On 4/1/2023, I presented the poster "Automating Archaeological Feature Detection" at the 88th Annual Meeting of the Society for American Archaeology in the Remote Sensing, Part I: LiDAR and Satellite Imagery general session. This poster documented the efficacy of a ridge operator filter called a Sato filter (as part of a larger Python workflow) for automating archaeological feature extraction.
This page includes some supplementary information that I was unable to fit on the poster.
I built this tool in Python using Jupyter notebooks. To view the original notebook (with a demo of image 4), click here.
To assess the efficacy of the Sato filter, I used 6 test images. Three test images were Google Earth images of agricultural features in leeward Kohala, Hawai'i Island. Three test images were Google Earth images of gridded fields near Bryce, southeastern Arizona. These areas were chosen because they are arid areas with little vegetation and are dense in linear, "ridge-like" features.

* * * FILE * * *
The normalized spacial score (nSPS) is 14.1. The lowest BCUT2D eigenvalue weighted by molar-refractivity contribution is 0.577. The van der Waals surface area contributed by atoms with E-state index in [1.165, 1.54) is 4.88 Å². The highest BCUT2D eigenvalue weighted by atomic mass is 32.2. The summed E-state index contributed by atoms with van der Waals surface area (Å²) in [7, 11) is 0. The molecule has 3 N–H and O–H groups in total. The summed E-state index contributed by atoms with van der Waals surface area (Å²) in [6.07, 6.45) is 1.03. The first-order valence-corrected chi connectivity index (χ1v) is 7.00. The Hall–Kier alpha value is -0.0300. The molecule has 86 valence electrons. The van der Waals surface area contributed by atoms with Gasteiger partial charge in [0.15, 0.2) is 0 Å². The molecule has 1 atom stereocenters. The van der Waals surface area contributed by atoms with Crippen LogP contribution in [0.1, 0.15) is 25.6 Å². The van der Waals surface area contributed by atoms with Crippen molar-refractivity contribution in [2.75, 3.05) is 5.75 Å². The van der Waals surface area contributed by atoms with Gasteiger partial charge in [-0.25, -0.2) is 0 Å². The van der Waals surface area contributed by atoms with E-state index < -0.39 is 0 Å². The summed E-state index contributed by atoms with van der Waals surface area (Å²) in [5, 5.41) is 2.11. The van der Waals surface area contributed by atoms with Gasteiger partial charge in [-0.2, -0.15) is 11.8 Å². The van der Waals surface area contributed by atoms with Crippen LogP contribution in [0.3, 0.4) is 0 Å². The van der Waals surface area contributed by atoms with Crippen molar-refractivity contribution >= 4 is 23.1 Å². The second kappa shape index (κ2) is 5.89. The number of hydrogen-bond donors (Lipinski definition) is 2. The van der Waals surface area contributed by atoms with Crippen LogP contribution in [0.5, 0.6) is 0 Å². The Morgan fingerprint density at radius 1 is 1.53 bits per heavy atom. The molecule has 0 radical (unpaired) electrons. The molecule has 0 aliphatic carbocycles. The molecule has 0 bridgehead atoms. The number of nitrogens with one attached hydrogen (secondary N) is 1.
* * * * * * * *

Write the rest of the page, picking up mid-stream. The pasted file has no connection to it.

Only two test images (Image 1 and 4) are presented on the poster (see above). The accuracy percentages from Images 2, 3, 5, and 6 are included on the poster but not the images themselves. Instead, I have included them here.
As part of this project, I conducted a review of recently published automated detection research. To see the formatted reference list, click here. For each paper, I noted the data (e.g. LiDAR, satellite imagery etc.) and method(s) tested, both in terms of the broad category (e.g. machine learning) and the more specific category (e.g. Mask R-CNN). If you'd like to take a look at that data, you can view the JSON file here. Note that unicode characters had to be stripped from the author names for export.
This research is part of the H2ARP (Hawaiian Historical and Archaeological Research Program) at the University of New Mexico. Visit the H2ARP webpage to learn more about other ongoing H2ARP research or click "Research" in the navigation bar at the top of this page.